HEADS UP: Arthur Kelly- On Restructuring, Referendum And Federal Character

HEADS UP: Arthur Kelly- On Restructuring, Referendum And Federal Character


In the cacophony of voices calling for Nigeria to be Restructured, Vote for Secession, it is apposite to state clearly what Restructuring and Referendum entails.

To restructure Nigeria means that all the states or regions would properly become a federating units. A federating unit is a part or section of the Federation that has willingly agreed to be part of a federation. It would generate its resources, contribute to the national coffers through taxes and develop at its own pace. The different constituent parts would decide on how they want to fund education at all levels, the importance of religion, the importance of trade, and generate its own power.

In the real sense, power would really be in the States or Regions. The artificiality of a Federal Government which dictates to the States would be gone. It follows that the current practice of going to Abuja every month end to crudely share money would cease. It is an unhealthy practice; it destroys personal initiative and encourages official laziness. Under the restructuring, states are regions would concentrate on generating its resources in order to meet their dreams. States would be more vibrant. Governors would sit up. The people would have a better and greater say in local politics.

Under the present structure, the federal government is encumbered with so many responsibilities and functions than it can effectively discharge and that are at variance with the fundamental constitutional aspiration of true and functional federalism. In so doing, the federal government has become a cog in the wheel of the growth and progress of Nigeria. Structurally and functionally, the country is presently bound to a vicious cycle of political crisis and economic instability – one feeding the other. Many of the issues we are having now can be addressed with commitment to proper decentralization and devolution of powers.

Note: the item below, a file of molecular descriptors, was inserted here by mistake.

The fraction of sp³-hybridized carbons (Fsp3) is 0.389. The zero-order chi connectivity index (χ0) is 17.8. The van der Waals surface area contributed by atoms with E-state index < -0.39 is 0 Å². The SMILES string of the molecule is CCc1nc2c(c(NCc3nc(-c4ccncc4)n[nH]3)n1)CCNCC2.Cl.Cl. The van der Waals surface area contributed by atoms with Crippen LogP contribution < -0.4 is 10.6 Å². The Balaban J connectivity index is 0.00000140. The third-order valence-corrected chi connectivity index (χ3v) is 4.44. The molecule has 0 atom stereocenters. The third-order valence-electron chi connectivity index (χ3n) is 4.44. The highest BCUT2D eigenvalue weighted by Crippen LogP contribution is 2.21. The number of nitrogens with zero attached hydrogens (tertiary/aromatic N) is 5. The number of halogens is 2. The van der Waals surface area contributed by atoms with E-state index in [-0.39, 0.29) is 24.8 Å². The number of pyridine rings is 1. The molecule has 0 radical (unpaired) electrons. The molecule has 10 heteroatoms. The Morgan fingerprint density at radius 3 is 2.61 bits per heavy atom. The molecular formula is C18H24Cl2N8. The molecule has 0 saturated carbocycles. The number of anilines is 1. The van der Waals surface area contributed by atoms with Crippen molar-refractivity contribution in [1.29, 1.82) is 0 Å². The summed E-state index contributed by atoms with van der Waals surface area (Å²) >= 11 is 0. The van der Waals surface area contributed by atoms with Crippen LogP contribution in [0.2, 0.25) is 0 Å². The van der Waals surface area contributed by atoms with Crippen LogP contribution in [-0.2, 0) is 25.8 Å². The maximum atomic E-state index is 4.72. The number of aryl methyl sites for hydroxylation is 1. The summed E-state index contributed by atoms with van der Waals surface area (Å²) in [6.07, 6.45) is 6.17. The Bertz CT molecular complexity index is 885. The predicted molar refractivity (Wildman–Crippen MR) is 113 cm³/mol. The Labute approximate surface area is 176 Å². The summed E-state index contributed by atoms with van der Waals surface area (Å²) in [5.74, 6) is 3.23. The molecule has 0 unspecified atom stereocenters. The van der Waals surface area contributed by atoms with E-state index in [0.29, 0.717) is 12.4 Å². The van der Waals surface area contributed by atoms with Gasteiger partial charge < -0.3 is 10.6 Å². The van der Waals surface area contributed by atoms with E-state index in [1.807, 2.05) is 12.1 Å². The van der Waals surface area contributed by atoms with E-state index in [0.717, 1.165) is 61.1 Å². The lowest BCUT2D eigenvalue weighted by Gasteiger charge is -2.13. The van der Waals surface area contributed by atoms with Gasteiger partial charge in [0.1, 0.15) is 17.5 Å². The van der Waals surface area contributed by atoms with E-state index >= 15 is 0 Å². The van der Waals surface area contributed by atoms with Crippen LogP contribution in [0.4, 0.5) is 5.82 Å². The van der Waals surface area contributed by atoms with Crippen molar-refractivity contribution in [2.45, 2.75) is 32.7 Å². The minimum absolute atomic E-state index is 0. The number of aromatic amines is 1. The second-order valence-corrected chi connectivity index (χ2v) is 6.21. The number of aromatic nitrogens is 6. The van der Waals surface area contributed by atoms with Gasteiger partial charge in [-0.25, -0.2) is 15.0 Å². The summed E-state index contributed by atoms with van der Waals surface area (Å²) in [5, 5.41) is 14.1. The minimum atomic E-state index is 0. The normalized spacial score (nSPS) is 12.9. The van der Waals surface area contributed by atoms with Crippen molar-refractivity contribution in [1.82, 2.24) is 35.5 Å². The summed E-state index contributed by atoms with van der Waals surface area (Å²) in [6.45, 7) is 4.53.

Referendum is a vote in which everyone (or nearly everyone) of voting age can take part in to answer sensitive national questions thereby guiding policy makers on the direction popular with the people.

In less than two years, the United Kingdom (UK) has held two referendum to settle some thorny socio-political questions plaguing one of the oldest political unions in the world. It is no longer news that they voted in a referendum on June 23, 2016 to decide their continued membership in the European Union (EU).

Holding two plebiscites in less than two years clearly portrays Britain as a truly democratic union that does not leave all the decision-making process in the hands of the career political elites whose judgements are often tainted by selfish motives. Engaging the common man in a vital decision process affecting him gives him a sense of belonging and, even if the majority turns out to be wrong, it would be a collective responsibility.